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Your Will - The digital age and digital assets

Your Will - The digital age and digital assets

Is the digital era making our lives much simpler and easier? Well, not necessarily when it comes to completing your Will. When we think about making our Will, very few of us realise that digital assets can be included.

With the emergence of Bitcoin for instance, it may be that this type of cryptocurrency will become more popular over time. Also, with more and more online banking and share portfolios being held online, it is important to give adequate information to your Executors to enable them to trace these and know how these will be dealt with upon your death. You don't want valuable accounts to become lost in the digital ether.

Not only is it important to consider digital assets with monetary value, but it is likely that you will have at least one social media account, such as Facebook or Instagram. What would you want to happen to these when you die? Will your Executors know all of your social media accounts you have and how to access these?


With online banking, online shares and items of sentimental value, such as photographs, now being held online, the key question is whether we actually own these digital assets. Financial assets should be safeguarded for your estate, but many assets may not be able to be passed on to your loved ones when you die. This is because you only buy the rights to use the files in your lifetime. However, some other accounts (such as loyalty points) can be passed on if certain procedures are followed as set down by each account provider.

Although providers are getting better at setting policies for what happens to accounts on a person's death, there is no standard procedure and no automatic right to pass on a digital asset. This is very much an untested area at present but will, with time, become more and more common. With that in mind, it is important that you read the terms and conditions of your accounts to find out what would happen to each particular asset and what your executors would require to gain access to your accounts.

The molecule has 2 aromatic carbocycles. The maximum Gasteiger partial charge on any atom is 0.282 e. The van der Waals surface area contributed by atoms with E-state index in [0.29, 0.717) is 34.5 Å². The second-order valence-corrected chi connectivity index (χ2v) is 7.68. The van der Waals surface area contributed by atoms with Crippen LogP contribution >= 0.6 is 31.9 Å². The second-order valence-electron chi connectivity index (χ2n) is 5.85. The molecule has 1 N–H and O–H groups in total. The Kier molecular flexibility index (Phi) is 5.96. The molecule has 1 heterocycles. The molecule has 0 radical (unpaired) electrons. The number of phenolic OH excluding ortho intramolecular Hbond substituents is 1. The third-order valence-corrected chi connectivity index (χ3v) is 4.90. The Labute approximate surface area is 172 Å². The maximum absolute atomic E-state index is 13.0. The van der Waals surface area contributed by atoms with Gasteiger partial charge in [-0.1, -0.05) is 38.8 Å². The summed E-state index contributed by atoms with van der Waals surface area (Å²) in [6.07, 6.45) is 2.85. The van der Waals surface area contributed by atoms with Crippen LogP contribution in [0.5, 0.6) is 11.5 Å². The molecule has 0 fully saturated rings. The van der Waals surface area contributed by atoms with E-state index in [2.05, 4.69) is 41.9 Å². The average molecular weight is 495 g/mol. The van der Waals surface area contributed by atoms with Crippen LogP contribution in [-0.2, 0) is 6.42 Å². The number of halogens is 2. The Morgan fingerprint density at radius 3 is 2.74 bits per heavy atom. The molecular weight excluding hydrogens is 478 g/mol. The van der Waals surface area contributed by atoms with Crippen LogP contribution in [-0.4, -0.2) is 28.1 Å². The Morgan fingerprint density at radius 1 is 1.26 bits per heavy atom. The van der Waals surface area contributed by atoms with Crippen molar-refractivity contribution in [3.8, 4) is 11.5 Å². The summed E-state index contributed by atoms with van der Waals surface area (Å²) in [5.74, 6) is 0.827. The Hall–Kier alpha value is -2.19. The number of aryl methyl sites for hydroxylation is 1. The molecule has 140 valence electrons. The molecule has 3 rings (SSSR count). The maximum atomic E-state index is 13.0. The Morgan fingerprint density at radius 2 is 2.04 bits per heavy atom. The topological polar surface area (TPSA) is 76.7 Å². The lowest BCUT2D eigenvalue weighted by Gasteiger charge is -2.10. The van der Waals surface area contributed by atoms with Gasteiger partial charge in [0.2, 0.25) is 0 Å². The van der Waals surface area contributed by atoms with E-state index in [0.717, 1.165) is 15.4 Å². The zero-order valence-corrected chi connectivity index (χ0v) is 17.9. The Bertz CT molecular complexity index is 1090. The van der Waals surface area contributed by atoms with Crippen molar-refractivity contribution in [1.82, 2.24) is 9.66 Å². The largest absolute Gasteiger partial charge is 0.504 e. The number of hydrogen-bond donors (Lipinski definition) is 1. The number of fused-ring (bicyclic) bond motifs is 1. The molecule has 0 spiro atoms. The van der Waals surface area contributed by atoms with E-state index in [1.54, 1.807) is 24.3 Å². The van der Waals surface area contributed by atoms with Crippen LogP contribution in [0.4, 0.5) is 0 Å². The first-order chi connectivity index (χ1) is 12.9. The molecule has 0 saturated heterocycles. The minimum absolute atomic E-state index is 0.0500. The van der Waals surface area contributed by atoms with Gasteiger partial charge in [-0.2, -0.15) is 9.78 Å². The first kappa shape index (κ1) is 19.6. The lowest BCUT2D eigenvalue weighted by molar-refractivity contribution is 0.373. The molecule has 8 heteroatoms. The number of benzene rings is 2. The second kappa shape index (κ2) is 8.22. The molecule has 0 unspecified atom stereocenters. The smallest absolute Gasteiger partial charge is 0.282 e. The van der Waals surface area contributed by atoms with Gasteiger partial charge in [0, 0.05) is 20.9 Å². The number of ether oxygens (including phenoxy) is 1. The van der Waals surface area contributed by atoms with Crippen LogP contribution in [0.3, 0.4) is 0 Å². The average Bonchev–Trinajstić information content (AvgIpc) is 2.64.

Due to various license agreements which may be in place for photos and videos stored online for example, it may be that you do not have the rights to these items, but, instead have access to them. To ensure that these priceless memories can be passed on to the next generation, it is important to think about backing up these items so that you, and your loved ones, can access these.

Protecting your digital legacy

Protection is key when it comes to these digital assets in order that your Executors know where to find them and how to access them when administering your estate.

When making your Will, draw up clear instructions to be attached to your Will , or included in a Codicil , about what should happen to your social media (such as Twitter), online photographs and other online accounts upon your death. For instance, you may wish some assets saved whilst others could be deleted.

Although leaving a record of what you wish to happen to your digital assets upon your death can be helpful, you may also wish to include a digital assets clause in your Will. This could allow your Executors the discretion to decide who should benefit from any digital assets or you may wish to leave certain digital assets to named beneficiaries. This is particularly relevant with social media accounts such as Twitter and Facebook. For example, with a Facebook account, your family may wish this to be closed down and, if you have left clear instructions, it will be easier for your Executors to have it closed. Of course, it is worth bearing in mind that each account provider will have their own protocols to follow when it comes to the closure or transfer of accounts.

Forgotten your password?

Another thing to consider is the storage of the relevant account passwords and usernames for each asset. These should be recorded in order that the accounts can be dealt with appropriately and in accordance with your wishes. This information could be written down and stored securely in safekeeping with your solicitor or with your nominated Executor whilst you are still alive (take care with this however).

The comments and advice in this blog are also relevant to your Power of Attorney deed and authority given to your Attorneys to access and manage your digital data during your lifetime .

Should you wish to discuss your own situation, please do not hesitate to contact a member of our team who would be more than happy to assist you.

digital assets

Written by : TC Young

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